Fuel is fully replaced 15 times in the course of the VVER-1200 reactor design lifetime (60 years). If no MAs are recycled, the reactor will produce nearly 1900 kg of minor actinides throughout the fuel life. With recycling (worst-case scenario), this amount is reduced to 261 kg; 86% of MAs transform, therefore, into fission fragments.

To clarify the reasons for the equilibrium quantity of MAs growing with the increase in the MA density, it is necessary to calculate the average ratio of the radiative capture and fission macrosections for all heavy nuclei for fuel with MAs in the first iteration when the composition of minor actinides in all distribution options is the same. The average ratio is calculated using the formula

<α>=i=1nΣcii=1nΣfi,

where Σci is the radiation capture macrosection; Σfi is the fission macrosection of the ith isotope.

For comparison, <α> = 0.67 for the VVER-1200 uranium oxide fuel with the enrichment of 4.95% at the beginning of the fuel life.

As it can be seen from Fig. 4, an increase in the concentration of minor actinides in fuel leads to the fission cross-sections being blocked more intensely than the radiation capture cross-sections. Therefore, high MA density in the reactor is not practical from the standpoint of the rate of the MA transmutation into fission fragments and the observance of the required reactor BOL reactivity margin.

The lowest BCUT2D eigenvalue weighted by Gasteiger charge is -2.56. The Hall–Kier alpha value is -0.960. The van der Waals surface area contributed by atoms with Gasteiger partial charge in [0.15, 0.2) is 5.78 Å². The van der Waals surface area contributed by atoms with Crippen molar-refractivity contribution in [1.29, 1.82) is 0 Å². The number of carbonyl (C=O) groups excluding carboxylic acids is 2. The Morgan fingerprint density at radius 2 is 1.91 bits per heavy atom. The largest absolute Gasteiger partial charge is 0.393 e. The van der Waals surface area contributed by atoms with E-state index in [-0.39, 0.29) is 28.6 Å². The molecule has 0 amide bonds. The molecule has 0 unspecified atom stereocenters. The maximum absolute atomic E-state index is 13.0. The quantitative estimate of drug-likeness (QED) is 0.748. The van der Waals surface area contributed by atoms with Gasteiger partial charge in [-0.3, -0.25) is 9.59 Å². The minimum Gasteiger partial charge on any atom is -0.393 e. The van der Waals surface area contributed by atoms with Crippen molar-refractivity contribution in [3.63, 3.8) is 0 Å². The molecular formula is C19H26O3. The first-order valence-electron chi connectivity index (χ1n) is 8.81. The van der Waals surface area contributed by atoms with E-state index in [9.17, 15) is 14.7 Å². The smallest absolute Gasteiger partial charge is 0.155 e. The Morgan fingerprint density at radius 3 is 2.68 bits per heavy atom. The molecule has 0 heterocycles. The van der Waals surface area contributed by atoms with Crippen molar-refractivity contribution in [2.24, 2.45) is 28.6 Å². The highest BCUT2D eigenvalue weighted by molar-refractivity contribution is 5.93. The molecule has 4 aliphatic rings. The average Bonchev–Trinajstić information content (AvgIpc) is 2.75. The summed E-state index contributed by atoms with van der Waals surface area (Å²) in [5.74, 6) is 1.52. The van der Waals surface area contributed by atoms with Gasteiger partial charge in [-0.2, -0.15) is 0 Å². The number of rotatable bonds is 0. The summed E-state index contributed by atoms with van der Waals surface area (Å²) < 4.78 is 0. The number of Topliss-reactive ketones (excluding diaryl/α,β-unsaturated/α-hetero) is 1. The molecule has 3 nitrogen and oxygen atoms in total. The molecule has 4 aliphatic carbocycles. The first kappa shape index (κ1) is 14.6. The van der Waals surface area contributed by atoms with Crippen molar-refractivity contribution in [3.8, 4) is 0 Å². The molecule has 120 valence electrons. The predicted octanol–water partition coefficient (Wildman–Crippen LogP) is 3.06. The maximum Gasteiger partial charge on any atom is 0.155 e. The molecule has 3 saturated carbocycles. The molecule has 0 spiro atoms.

MA recycling shall not lead to a shorter fuel life (and, so, to smaller nuclear power generation). This requires calculating the time for a fuel assembly with MAs to reach k = 1 and the criticality at its fuel life end and comparing it with the indicators of an FA in operation with no MAs (T (k = 1) = 1083 days).

As it can be seen from the table, adding MAs into an FA somewhat worsens its multiplication properties: k decreases to 1 in a shorter time. This means that FAs with minor actinides lose their reactivity margin earlier than FAs with no MAs. To understand if it is necessary to add more fissile nuclei (increase the uranium enrichment, add plutonium, etc.) to keep the reactor critical, we shall check the effects of minor actinides on the reactor reactivity at the fuel life end.

Fig. 5 shows two major relationships:

  • the smaller is the number of fuel elements with MAs, the smaller is k at the end of life, this being explained by the effects of the heavy nuclei cross-section blocking (the fission-cross sections are blocked more intensely than the radiation capture cross-sections);